A few days later, I woke up to the excitement of Christmas! There was family, presents, music, food, and stockings filled with goodies! Although there was so much joy coming from the holiday, I still felt like I couldn’t breathe or move. My Mom, who believed I was over exaggerating everything from the start, rolled her eyes when she saw me curled up on the stairs crying. She grabbed her purse and told me to get up and go to the car.
That afternoon on Christmas day, my mother took me to the hospital. We arrived to the emergency room and signed in. The nurses behind the front desk took all the standard tests and measurements before moving on with my situation. As the day wore on, we were finally taken to the back room. They ran all kinds of different tests on me to figure out what my problem was. They took blood, urine samples, CAT scan, ultra sound, etc. After 8 hours of tests, the doctors finally discovered an area inside my body that contained a strange fluid. They realized that the fluid came from my appendix. It had ruptured.
The night I woke up screaming and crawling upstairs to my Dad, turned out to be the night my appendix had ruptured. The poison/acid contained inside it began to slowly spread through my body and had been for about 6 days.
The doctors prepped me and we went into surgery right away. The normal estimated time for a surgery on appendicitis is around 30 to 45 minutes, an hour at most. My surgery lasted for a total of 3 hours and 48 minutes. The doctor had to cut me open, pull out all my guts and organs, clean the poison out of my body, and put everything back in. But, as he pulled everything out, he discovered that 7 inches of my intestines had been compromised. A pocket of poison snuck its way in and began to eating away my intestines. The doctor had to cut those 7 inches out and sew the two new ends together. The poison had also come so close to reaching my lungs. I was lucky to be alive. After I got out and was placed in the recovery room, the doctor told my parents that my appendix had been blocked by a popcorn kernel, which had caused it to slowly swell up and rupture. I had to stay inside the hospital for a week of recovery before given the okay to check out.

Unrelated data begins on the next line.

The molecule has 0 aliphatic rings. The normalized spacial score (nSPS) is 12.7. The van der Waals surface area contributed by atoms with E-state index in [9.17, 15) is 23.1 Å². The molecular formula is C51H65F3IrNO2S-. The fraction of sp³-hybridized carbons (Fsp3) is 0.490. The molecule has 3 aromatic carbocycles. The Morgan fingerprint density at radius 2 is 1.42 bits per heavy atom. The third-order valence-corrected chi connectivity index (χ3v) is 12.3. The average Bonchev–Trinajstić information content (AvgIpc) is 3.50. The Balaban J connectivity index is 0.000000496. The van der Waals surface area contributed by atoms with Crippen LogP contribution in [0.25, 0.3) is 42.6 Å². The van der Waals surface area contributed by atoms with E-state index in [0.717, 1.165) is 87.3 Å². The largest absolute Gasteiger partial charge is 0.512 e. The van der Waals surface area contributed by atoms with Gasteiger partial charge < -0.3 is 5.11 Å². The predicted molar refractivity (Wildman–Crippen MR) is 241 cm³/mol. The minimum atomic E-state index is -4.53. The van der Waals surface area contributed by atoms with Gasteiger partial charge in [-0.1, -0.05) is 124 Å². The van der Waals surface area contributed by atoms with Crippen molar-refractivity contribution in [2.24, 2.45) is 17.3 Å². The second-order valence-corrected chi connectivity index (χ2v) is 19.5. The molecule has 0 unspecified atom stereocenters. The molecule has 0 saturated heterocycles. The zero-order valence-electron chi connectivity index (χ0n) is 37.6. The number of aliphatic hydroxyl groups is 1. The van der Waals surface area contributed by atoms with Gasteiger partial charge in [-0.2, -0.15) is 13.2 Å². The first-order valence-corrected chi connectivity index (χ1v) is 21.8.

My life nearly ended because of a tiny popcorn kernel…
I firmly believe that if I hadn’t received a Priesthood blessing that night, I wouldn’t be alive today. The power of the priesthood is real and it continues to bless my life every single day. It is an amazing gift that our Heavenly Father has allowed us to have. It truly does perform miracles and saves lives as long as we have faith and love. I am so grateful to have a family full of righteous young men and a wonderful father that are worthy enough to hold the priesthood. No person should ever take it for granted.